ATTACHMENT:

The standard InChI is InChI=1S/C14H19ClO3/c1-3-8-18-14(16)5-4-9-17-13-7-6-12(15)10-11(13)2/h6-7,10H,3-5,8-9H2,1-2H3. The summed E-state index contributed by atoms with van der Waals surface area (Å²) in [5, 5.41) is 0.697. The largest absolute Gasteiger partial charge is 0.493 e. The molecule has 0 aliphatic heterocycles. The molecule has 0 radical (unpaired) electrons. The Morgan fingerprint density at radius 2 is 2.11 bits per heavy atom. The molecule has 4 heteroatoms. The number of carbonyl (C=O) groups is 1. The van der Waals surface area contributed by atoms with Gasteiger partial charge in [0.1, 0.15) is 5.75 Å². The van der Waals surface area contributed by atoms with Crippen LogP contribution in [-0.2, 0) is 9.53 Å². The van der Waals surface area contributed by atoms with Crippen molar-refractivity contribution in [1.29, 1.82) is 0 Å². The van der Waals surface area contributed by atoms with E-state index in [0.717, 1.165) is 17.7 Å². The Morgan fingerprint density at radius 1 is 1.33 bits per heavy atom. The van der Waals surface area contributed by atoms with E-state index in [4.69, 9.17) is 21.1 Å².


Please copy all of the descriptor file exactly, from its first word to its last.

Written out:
The standard InChI is InChI=1S/C14H19ClO3/c1-3-8-18-14(16)5-4-9-17-13-7-6-12(15)10-11(13)2/h6-7,10H,3-5,8-9H2,1-2H3. The summed E-state index contributed by atoms with van der Waals surface area (Å²) in [5, 5.41) is 0.697. The largest absolute Gasteiger partial charge is 0.493 e. The molecule has 0 aliphatic heterocycles. The molecule has 0 radical (unpaired) electrons. The Morgan fingerprint density at radius 2 is 2.11 bits per heavy atom. The molecule has 4 heteroatoms. The number of carbonyl (C=O) groups is 1. The van der Waals surface area contributed by atoms with Gasteiger partial charge in [0.1, 0.15) is 5.75 Å². The van der Waals surface area contributed by atoms with Crippen LogP contribution in [-0.2, 0) is 9.53 Å². The van der Waals surface area contributed by atoms with Crippen molar-refractivity contribution in [1.29, 1.82) is 0 Å². The van der Waals surface area contributed by atoms with E-state index in [0.717, 1.165) is 17.7 Å². The Morgan fingerprint density at radius 1 is 1.33 bits per heavy atom. The van der Waals surface area contributed by atoms with E-state index in [4.69, 9.17) is 21.1 Å².